Read the 04/21/2022 “Insider Threats in Healthcare” PPT published by the HHS Cybersecurity Program, Office of Information Security to learn more about insiders threats.

Did You Read the Guidance to Address Billing Errors?

The Medicare Provider Compliance Newsletter

The Centers for Medicare & Medicaid Services (CMS) releases the Provider Compliance Newsletter twice each year.  Learn about avoiding common billing errors and other erroneous activities when dealing with the Medicare Fee-for-Service (FFS) Program. This newsletter includes guidance to help health care professionals address and avoid current top mistakes:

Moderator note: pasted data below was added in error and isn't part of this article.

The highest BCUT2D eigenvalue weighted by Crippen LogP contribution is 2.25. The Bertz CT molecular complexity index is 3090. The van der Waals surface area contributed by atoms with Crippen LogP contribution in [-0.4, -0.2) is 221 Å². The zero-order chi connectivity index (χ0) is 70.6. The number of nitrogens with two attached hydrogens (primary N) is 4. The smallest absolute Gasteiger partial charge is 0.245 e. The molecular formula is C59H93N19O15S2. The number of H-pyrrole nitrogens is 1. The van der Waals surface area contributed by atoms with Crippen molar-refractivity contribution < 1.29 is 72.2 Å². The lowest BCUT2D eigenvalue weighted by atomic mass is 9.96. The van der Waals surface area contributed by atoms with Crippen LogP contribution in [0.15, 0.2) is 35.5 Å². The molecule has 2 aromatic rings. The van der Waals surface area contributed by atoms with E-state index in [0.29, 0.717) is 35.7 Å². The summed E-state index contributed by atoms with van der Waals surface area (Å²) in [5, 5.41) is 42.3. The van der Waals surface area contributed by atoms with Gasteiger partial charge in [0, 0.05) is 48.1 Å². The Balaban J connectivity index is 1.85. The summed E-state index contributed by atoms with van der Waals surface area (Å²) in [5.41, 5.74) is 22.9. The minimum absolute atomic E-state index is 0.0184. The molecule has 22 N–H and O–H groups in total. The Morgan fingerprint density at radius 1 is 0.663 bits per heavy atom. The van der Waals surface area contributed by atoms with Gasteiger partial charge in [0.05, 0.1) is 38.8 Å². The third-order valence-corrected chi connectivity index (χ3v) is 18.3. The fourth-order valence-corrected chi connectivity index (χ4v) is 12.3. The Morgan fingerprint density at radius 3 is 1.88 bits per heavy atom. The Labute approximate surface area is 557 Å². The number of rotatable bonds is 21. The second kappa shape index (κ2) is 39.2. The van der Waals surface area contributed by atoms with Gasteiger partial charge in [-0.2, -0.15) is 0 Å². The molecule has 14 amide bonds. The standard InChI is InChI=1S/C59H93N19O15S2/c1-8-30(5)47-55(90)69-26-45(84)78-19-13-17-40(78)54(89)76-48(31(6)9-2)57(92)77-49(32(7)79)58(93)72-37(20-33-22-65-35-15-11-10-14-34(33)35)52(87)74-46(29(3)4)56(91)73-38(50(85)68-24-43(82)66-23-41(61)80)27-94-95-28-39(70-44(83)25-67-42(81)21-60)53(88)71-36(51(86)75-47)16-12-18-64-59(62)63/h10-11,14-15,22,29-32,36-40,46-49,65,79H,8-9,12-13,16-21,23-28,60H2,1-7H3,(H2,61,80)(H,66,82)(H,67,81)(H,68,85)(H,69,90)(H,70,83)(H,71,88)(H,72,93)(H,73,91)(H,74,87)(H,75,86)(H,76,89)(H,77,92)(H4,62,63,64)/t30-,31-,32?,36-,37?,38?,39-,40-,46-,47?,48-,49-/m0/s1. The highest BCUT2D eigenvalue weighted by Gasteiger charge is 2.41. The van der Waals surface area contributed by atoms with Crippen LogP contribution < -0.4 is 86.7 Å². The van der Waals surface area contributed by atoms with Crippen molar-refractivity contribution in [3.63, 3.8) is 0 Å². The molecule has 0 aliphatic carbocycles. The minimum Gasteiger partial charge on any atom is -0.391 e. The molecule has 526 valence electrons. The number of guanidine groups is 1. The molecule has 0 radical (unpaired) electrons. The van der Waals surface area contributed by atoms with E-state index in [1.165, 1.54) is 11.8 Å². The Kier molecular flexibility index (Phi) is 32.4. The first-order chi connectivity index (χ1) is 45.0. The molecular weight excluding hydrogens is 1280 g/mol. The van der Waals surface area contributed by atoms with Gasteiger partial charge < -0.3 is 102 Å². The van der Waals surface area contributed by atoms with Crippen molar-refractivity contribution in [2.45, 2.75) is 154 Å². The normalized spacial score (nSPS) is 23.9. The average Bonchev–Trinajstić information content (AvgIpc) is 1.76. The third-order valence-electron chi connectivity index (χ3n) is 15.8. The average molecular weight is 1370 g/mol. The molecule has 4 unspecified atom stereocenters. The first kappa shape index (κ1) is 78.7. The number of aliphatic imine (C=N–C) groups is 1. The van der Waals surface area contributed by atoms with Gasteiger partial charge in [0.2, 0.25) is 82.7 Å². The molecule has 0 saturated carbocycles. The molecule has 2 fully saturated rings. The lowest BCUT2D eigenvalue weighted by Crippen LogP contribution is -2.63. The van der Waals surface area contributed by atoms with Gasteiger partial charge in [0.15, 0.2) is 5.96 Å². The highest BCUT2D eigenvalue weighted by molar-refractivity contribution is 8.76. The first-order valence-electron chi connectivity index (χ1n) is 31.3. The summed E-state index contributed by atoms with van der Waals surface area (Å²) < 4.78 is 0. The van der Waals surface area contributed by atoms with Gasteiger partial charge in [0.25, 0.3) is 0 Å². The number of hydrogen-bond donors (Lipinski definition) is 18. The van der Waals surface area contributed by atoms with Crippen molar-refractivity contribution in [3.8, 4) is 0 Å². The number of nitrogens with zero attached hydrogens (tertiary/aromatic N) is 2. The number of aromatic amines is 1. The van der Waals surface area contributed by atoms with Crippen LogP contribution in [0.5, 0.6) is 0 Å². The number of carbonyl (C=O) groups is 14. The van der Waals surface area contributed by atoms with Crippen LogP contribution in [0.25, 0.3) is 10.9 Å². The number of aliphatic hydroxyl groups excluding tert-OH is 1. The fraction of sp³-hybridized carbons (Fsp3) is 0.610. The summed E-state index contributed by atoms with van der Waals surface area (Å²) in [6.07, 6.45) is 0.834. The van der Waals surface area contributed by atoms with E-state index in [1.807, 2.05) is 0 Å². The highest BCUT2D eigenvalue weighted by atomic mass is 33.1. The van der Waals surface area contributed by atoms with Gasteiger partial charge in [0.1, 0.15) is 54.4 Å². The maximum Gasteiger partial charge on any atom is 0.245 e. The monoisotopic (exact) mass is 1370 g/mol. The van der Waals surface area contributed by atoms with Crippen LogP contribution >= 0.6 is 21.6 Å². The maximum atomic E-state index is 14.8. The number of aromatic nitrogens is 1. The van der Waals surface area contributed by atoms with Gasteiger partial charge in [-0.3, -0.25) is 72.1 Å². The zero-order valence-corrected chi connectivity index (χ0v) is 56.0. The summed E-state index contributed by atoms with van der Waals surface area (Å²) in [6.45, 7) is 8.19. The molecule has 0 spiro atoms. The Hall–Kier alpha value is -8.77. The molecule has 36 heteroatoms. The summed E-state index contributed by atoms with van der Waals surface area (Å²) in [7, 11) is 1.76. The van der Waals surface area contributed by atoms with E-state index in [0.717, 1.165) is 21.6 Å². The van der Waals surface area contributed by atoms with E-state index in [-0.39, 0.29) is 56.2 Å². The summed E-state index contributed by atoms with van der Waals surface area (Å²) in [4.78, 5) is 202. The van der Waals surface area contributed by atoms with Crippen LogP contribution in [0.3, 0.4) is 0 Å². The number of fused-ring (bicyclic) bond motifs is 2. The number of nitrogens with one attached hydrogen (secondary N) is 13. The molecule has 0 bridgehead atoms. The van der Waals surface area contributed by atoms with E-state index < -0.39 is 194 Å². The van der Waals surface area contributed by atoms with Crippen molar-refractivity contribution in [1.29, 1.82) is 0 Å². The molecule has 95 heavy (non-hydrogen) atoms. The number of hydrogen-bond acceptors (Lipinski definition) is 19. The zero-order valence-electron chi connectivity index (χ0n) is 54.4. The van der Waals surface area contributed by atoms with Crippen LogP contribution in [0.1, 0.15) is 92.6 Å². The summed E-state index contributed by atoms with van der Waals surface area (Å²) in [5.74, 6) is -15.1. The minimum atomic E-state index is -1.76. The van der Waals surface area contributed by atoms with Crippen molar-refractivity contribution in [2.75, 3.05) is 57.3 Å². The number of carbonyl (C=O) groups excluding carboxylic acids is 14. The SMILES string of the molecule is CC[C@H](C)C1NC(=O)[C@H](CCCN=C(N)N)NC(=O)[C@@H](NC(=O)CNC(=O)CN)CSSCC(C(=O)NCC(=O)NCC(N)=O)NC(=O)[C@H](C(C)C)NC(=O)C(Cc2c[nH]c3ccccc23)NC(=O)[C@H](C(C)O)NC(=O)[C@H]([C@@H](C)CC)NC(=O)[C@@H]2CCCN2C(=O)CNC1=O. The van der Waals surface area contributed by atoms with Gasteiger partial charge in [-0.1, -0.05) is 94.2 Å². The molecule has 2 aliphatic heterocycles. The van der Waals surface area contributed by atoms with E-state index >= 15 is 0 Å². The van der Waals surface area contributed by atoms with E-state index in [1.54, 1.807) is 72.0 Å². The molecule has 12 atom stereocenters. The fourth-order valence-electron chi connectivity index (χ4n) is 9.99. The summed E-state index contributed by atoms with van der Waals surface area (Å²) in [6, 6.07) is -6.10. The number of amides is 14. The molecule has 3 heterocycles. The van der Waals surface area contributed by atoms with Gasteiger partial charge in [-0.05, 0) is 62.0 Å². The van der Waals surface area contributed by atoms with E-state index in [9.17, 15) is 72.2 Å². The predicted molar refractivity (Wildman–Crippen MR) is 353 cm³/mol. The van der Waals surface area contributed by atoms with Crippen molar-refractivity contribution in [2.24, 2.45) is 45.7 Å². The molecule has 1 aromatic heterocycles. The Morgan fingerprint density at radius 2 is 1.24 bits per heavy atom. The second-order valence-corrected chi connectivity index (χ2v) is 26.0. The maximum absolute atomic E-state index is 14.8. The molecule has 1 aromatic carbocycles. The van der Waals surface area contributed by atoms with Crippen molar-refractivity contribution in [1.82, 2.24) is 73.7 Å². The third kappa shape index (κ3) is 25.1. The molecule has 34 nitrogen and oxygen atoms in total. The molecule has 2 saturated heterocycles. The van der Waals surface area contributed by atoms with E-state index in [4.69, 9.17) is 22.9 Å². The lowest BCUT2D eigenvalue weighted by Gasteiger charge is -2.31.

• A review of Recovery Auditor findings and lack of documentation for medical necessity related to total hip arthroplasty is highlighted for professional, inpatient and outpatient claims. 
  • Also included in the newsletter are improper payment findings of two Comprehensive Error Rate Testing (CERT) audits for hospice and DMEPOS.

CMs also advises providers to review Section 5.9 of the Medicare Program Integrity Manual (PIM), chapter 5 for DMEPOS compliance. The medical record may include records from hospitals, nursing facilities, home health agencies, and other health care professionals.

Another great resource is subscribing to the AIHC newsletter.  Forward this Email and ask your coworkers to Subscribe to Our Newsletter .

Is Your Organization Tracking Denied Claims?